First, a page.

2-56-8. William Thomson to H. Poincaré
January 9, 189311endnote: 1 This letter was penned by a copyist.
The University, Glasgow
Dear Mr. Poincaré,
Your letter of the 26th followed me to England where I have been passing the holidays. I am sorry thus to have been prevented from writing to you sooner in answer.
I agree with you substantially in respect to the three cases which you describe, and which in reality comprehend the whole subject in question; except in a not unimportant addition to your case N° 1. The cases of instability are not found only for . They occur also when ; and all the cases of stability are included between and . No extension in respect to generality is obtained by considering negative values of beyond .
The case makes , (according to your notation § 10 on p. 100). All the cases of stability correspond to values of between and , or to values of corresponding to real values of from to in the formula,
All the cases of instability belonging to your cases and correspond to real values of or from to and from to .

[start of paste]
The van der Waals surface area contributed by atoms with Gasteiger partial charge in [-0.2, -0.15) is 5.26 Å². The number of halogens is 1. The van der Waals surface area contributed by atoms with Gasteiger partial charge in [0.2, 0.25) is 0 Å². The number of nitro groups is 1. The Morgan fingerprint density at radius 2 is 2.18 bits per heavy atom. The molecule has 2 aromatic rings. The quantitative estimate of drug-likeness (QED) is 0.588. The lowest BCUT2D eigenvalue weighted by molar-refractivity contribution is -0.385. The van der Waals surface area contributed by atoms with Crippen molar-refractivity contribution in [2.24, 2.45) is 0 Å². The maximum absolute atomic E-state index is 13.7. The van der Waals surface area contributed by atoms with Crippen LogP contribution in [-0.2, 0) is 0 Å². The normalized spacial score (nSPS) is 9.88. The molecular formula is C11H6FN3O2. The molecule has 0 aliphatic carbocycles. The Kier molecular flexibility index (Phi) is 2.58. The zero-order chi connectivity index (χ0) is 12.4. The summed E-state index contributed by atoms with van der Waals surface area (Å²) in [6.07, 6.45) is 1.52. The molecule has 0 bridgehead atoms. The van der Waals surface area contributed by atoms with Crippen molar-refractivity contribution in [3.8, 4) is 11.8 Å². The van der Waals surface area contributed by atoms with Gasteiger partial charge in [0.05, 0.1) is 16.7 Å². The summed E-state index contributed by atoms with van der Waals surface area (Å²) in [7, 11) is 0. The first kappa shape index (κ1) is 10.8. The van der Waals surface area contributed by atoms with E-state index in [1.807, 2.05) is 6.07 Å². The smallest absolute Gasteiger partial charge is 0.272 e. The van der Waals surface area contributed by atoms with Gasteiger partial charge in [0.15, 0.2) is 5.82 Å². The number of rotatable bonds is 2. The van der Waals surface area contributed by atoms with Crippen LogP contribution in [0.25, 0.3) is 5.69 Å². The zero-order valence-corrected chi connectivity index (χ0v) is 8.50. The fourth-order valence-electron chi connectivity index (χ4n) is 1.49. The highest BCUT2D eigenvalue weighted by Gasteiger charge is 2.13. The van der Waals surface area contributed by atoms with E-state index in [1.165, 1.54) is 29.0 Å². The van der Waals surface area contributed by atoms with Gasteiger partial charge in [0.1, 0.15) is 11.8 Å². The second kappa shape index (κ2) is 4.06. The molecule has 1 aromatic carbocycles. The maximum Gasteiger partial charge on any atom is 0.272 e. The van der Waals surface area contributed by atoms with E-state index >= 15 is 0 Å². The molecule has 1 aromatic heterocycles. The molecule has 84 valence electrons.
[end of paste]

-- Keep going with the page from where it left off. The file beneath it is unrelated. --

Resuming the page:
There are also the cases of instability belonging to case 3 of your letter. These correspond to pairs of cases in which or is equal to
where denotes any real positive numeric and may have any value from to .22endnote: 2 The term numeric is a neologism signifying any numerical expression. It was introduced by James Thomson, as noted by his brother William (Thomson & Tait 1879, I, 389).
The consideration of all these cases is facilitated by putting , as I have done in a short paper, ‘‘Instability of Periodic Motion’’, of which I send you a copy by book-post.33endnote: 3 W. Thomson 1891. Thus we have an algebraic equation for of degree , instead of of degree .
All cases of stability correspond to real values of between and . The case of instability belonging to your cases 1 and 2 corresponds to values of from to ; and with the extension I have indicated, to values of from to . All the cases of instability belonging to your case 3 correspond to complex values of .
Particular cases of equalities among roots depending on annulment of in the expression * belong to the special limiting case of instability described in your case 3 (when is between and ), but the algebraic equation for may be, and generally is, such that equal roots not bordering on imaginary roots can occur. This class of equal roots does not involve any tendency to instability or any seeming indeterminateness in the assignment of all the constants required for a complete solution.
Yours very truly,
* and being any real numerics.
ALS 4p. Collection particulière, Paris 75017.
Time-stamp: " 3.05.2019 01:30"